The opposite is the case with endothermic compounds ; the amount of heat absorbed by the union of their constituents is less the higher the temperature ; and when the temperature surpasses a certain point peculiar to each substance the endothermic compound changes its character and becomes exothermic. But it is not often possible to produce endothermic compounds by bringing the elements together at a high temperature, because in cooling down they separate again into their ^constituents. It appears necessary to communicate energy to them in some form other than heat. The formation of ozone, O3, is accomplished by passing the silent electrical discharge through oxygen. It is probable that the disruption of the oxygen molecule O2 into atoms is produced by the rise of temperature due to the electric sparks, but the combination of some of these atoms into groups of three (as well as for the most part into groups of two) is probably to be ascribed to the energy which they receive in the shape of electric charges. Another instance is that of the burning of the nitrogen of the air when a high tension current is passed through it. Nitrogen and oxygen do not unite even at the highest temperature which can be produced by the combustion of carbon, but when a high tension current is passed through a mixture of the two gases a true flame is produced, and combination to nitric peroxide, NO2, takes place. This flame can be blown out, and it can be rekindled by the help of a lighted match. It would thus appear that endothermic compounds can be directly formed when energy is communicated to them electrically.
When a chemical reaction between elements, resulting in the formation of a compound, takes place, it is not always that compound which is formed involving the greatest expenditure of energy, or in other words, the greatest evolution of heat. It is quite possible for a compound to be produced which, when appropriately treated, will change into a still more stable configuration. Let us take an example : When chlorine is passed through a solution of caustic soda, the most stable configuration of the elements is the production of sodium chloride, water, and oxygen. But the reaction proceeds by no means so far ; it ceases when the products are sodium chloride, sodium hypochlorite, and water :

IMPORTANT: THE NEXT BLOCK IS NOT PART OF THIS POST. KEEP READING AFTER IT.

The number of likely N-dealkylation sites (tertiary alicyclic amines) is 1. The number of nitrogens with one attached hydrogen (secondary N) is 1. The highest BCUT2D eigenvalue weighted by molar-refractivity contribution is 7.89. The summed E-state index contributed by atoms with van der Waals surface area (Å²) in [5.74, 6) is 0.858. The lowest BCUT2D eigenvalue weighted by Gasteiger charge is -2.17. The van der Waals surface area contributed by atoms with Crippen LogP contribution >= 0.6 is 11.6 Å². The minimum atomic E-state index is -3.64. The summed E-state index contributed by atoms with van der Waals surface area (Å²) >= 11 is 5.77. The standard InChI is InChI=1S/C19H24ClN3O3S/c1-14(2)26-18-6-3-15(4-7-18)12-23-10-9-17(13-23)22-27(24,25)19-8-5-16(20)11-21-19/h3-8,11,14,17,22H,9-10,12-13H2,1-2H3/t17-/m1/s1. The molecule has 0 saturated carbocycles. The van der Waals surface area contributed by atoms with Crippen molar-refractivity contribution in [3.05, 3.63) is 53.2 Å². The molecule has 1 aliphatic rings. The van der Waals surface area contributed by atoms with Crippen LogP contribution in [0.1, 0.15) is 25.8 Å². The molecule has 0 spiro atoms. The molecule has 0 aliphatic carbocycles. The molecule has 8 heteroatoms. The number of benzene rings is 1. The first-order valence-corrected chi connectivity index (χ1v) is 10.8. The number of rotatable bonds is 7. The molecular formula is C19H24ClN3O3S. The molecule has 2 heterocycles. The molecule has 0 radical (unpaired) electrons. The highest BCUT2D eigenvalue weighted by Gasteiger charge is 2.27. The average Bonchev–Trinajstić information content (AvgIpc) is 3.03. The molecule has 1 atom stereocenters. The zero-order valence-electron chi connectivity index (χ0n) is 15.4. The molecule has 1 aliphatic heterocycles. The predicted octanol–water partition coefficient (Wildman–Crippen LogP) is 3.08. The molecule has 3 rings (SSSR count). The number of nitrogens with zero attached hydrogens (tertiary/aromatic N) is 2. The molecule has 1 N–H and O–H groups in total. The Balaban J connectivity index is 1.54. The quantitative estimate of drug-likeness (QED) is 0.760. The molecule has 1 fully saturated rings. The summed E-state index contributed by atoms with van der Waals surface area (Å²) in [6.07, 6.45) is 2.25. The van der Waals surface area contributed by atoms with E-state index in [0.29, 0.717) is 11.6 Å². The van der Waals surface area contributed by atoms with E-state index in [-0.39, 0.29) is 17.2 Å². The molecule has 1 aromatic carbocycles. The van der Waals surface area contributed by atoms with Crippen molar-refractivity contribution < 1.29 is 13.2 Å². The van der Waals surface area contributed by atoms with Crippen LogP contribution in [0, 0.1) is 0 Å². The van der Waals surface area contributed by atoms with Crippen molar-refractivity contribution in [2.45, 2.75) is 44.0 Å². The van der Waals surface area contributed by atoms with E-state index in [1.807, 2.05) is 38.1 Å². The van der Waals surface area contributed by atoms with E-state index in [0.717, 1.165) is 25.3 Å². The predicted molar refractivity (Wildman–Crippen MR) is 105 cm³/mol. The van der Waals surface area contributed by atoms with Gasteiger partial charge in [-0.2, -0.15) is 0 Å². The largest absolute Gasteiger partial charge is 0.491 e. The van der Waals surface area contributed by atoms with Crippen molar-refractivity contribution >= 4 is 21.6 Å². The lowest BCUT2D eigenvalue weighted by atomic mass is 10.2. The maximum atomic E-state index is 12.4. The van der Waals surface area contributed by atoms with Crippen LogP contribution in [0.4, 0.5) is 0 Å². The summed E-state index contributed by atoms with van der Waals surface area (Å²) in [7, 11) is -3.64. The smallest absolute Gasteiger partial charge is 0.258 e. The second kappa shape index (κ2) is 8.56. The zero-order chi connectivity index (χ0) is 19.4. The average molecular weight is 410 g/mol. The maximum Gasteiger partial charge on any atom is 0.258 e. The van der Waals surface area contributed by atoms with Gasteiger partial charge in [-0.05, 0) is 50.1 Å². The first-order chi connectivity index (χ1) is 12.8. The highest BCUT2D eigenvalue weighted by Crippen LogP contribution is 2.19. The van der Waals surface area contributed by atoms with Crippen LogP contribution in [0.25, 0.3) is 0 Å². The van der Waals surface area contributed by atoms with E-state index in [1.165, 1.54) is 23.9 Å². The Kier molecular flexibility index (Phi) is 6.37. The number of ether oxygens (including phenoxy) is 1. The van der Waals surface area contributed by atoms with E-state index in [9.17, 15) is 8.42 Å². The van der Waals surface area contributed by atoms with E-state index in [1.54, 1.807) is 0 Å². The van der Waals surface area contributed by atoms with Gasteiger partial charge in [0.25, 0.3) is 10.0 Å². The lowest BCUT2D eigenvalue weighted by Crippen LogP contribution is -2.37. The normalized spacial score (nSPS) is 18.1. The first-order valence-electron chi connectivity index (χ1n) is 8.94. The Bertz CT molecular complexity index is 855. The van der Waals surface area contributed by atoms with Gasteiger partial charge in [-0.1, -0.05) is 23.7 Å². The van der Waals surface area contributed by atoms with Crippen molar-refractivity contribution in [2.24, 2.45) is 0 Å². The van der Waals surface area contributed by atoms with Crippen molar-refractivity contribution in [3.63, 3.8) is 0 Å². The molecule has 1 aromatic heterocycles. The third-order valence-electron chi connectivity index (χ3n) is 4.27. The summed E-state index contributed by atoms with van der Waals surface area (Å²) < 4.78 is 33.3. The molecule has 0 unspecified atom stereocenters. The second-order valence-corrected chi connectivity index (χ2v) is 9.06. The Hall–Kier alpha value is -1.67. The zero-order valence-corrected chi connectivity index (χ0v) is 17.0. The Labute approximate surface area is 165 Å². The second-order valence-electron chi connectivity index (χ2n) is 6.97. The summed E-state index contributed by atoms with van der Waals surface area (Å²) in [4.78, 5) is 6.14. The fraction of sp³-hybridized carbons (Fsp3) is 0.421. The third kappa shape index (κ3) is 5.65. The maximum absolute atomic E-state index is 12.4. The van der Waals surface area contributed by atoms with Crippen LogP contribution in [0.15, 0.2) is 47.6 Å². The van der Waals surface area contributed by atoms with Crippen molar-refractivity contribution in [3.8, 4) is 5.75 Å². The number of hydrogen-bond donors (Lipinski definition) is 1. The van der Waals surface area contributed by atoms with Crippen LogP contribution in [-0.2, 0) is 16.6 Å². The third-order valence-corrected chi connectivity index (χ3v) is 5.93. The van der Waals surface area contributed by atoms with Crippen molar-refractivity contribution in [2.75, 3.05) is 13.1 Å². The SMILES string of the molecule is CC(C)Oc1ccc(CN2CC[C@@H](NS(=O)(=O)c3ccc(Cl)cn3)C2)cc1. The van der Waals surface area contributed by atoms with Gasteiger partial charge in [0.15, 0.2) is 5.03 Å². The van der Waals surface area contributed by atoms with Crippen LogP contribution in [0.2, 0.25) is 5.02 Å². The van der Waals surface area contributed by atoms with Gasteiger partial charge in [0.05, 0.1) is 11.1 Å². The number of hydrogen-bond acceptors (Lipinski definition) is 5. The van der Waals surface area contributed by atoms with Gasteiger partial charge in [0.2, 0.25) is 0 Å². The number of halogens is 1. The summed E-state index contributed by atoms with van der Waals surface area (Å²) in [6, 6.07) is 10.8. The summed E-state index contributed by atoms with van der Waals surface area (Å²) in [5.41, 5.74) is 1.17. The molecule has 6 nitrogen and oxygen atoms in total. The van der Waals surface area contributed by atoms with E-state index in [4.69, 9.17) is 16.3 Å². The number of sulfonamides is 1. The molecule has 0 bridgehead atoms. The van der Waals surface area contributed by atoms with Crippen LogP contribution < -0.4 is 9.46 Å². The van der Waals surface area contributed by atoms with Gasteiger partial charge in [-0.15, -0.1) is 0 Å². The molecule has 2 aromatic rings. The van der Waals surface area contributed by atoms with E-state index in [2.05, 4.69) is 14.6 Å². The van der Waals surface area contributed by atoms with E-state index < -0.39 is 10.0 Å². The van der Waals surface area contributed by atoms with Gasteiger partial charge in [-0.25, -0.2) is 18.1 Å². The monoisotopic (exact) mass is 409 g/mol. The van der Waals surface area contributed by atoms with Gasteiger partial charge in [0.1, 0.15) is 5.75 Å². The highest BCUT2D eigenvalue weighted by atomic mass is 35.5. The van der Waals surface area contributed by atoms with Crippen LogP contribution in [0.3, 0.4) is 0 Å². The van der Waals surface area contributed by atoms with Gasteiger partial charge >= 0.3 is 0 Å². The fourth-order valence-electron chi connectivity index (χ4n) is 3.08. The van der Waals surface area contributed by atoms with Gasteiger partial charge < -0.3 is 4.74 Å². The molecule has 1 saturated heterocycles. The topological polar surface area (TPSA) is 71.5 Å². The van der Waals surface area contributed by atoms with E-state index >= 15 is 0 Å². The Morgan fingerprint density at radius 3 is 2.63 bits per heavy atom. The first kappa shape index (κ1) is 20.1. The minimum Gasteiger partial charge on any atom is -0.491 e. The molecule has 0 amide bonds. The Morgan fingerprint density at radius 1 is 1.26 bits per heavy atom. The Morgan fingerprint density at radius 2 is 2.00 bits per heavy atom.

This solution, when warmed, undergoes a further change, and again loses energy, yielding sodium chlorate and chloride : 3NaOCl. Aq = NaClO3. Aq + iNaCl. Aq. But the change does not cease here. For on evaporating to dryness, and heating it still further, the chloride is again decomposed into oxygen and chloride : 2NaClO3 = 2NaCl -f $Or.
This final change is also exothermic. A mechanical analogy for such a series of transformations may be found.
Imagine a switchback railway on an incline, those portions of the rail which usually slope upwards being nearly level. Further imagine a carriage started over the first incline so as to roll on to the nearly level rail ; it will stop here ; and it will require a further push to send it over the second incline, when it will rest on the second level platform and require another push to cause it to roll over the third incline on to the third level platform. These level platforms may be taken as analogous to the intermediate compounds before chloride of potassium is formed. As the carriage loses energy during each fall but stops several times before all energy is lost, so it is possible to have a number of stages in loss of energy before the final stable stage is reached. Such cases are by no means unfrequent ; it is not always possible to trace their sequence as readily as in the case given, for it is not always possible to stop at the intermediate stage ; but intermediate compounds may be made otherwise, and they obviously belong to a series similar to that given.